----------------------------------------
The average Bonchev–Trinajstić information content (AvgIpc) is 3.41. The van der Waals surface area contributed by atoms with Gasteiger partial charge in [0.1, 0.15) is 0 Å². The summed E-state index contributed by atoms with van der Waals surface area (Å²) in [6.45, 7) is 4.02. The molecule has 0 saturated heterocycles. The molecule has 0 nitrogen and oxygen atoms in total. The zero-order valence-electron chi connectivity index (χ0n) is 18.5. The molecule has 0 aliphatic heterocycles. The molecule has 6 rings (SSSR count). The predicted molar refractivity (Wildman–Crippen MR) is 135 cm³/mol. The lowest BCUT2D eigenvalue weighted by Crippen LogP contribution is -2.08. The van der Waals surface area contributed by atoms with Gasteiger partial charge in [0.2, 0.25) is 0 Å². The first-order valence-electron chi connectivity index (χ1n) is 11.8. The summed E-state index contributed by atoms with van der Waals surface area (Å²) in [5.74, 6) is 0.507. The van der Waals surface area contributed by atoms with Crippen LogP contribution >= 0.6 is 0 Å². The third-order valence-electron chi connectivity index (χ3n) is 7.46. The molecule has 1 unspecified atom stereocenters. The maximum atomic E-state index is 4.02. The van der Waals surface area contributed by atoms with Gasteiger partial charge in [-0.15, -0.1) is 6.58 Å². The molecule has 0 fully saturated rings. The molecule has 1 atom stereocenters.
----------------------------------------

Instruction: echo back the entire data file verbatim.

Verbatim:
The average Bonchev–Trinajstić information content (AvgIpc) is 3.41. The van der Waals surface area contributed by atoms with Gasteiger partial charge in [0.1, 0.15) is 0 Å². The summed E-state index contributed by atoms with van der Waals surface area (Å²) in [6.45, 7) is 4.02. The molecule has 0 saturated heterocycles. The molecule has 0 nitrogen and oxygen atoms in total. The zero-order valence-electron chi connectivity index (χ0n) is 18.5. The molecule has 0 aliphatic heterocycles. The molecule has 6 rings (SSSR count). The predicted molar refractivity (Wildman–Crippen MR) is 135 cm³/mol. The lowest BCUT2D eigenvalue weighted by Crippen LogP contribution is -2.08. The van der Waals surface area contributed by atoms with Gasteiger partial charge in [0.2, 0.25) is 0 Å². The first-order valence-electron chi connectivity index (χ1n) is 11.8. The summed E-state index contributed by atoms with van der Waals surface area (Å²) in [5.74, 6) is 0.507. The van der Waals surface area contributed by atoms with Crippen LogP contribution >= 0.6 is 0 Å². The third-order valence-electron chi connectivity index (χ3n) is 7.46. The molecule has 1 unspecified atom stereocenters. The maximum atomic E-state index is 4.02. The van der Waals surface area contributed by atoms with Gasteiger partial charge in [-0.15, -0.1) is 6.58 Å². The molecule has 0 fully saturated rings. The molecule has 1 atom stereocenters.